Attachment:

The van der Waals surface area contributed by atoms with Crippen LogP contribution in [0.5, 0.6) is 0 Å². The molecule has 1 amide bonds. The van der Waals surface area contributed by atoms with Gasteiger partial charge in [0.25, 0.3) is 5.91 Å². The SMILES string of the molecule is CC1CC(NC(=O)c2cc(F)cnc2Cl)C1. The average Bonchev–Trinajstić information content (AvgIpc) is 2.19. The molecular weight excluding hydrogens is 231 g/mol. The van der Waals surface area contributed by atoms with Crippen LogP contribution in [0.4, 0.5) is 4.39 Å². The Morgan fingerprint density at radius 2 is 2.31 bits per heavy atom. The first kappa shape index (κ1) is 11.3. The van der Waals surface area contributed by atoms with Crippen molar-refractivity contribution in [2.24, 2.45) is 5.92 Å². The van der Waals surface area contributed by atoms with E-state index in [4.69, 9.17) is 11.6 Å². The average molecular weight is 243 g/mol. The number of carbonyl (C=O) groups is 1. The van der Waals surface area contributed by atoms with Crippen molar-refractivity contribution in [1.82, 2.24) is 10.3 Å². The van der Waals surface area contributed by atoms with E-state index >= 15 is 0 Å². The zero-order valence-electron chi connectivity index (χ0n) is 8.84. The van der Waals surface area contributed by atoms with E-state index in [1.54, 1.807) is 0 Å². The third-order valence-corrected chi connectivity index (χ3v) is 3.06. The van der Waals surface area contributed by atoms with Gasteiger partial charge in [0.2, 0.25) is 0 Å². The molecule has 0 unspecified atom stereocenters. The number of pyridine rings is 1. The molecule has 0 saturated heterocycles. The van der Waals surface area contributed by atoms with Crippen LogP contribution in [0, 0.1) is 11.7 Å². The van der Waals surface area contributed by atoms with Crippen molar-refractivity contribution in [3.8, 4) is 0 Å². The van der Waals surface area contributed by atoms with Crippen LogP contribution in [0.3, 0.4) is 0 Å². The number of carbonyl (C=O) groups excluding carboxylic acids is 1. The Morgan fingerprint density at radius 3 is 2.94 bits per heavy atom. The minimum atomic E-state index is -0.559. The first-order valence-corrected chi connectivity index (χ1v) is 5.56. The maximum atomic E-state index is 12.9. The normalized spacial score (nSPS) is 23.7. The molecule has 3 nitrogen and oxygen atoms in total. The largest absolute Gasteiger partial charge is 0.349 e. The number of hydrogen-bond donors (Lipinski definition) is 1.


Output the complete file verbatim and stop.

The van der Waals surface area contributed by atoms with Crippen LogP contribution in [0.5, 0.6) is 0 Å². The molecule has 1 amide bonds. The van der Waals surface area contributed by atoms with Gasteiger partial charge in [0.25, 0.3) is 5.91 Å². The SMILES string of the molecule is CC1CC(NC(=O)c2cc(F)cnc2Cl)C1. The average Bonchev–Trinajstić information content (AvgIpc) is 2.19. The molecular weight excluding hydrogens is 231 g/mol. The van der Waals surface area contributed by atoms with Crippen LogP contribution in [0.4, 0.5) is 4.39 Å². The Morgan fingerprint density at radius 2 is 2.31 bits per heavy atom. The first kappa shape index (κ1) is 11.3. The van der Waals surface area contributed by atoms with Crippen molar-refractivity contribution in [2.24, 2.45) is 5.92 Å². The van der Waals surface area contributed by atoms with E-state index in [4.69, 9.17) is 11.6 Å². The average molecular weight is 243 g/mol. The number of carbonyl (C=O) groups is 1. The van der Waals surface area contributed by atoms with Crippen molar-refractivity contribution in [1.82, 2.24) is 10.3 Å². The van der Waals surface area contributed by atoms with E-state index >= 15 is 0 Å². The zero-order valence-electron chi connectivity index (χ0n) is 8.84. The van der Waals surface area contributed by atoms with E-state index in [1.54, 1.807) is 0 Å². The third-order valence-corrected chi connectivity index (χ3v) is 3.06. The van der Waals surface area contributed by atoms with Gasteiger partial charge in [0.2, 0.25) is 0 Å². The molecule has 0 unspecified atom stereocenters. The number of pyridine rings is 1. The molecule has 0 saturated heterocycles. The van der Waals surface area contributed by atoms with Crippen LogP contribution in [0, 0.1) is 11.7 Å². The van der Waals surface area contributed by atoms with Crippen molar-refractivity contribution in [3.8, 4) is 0 Å². The van der Waals surface area contributed by atoms with Crippen LogP contribution in [0.3, 0.4) is 0 Å². The number of carbonyl (C=O) groups excluding carboxylic acids is 1. The Morgan fingerprint density at radius 3 is 2.94 bits per heavy atom. The minimum atomic E-state index is -0.559. The first-order valence-corrected chi connectivity index (χ1v) is 5.56. The maximum atomic E-state index is 12.9. The normalized spacial score (nSPS) is 23.7. The molecule has 3 nitrogen and oxygen atoms in total. The largest absolute Gasteiger partial charge is 0.349 e. The number of hydrogen-bond donors (Lipinski definition) is 1.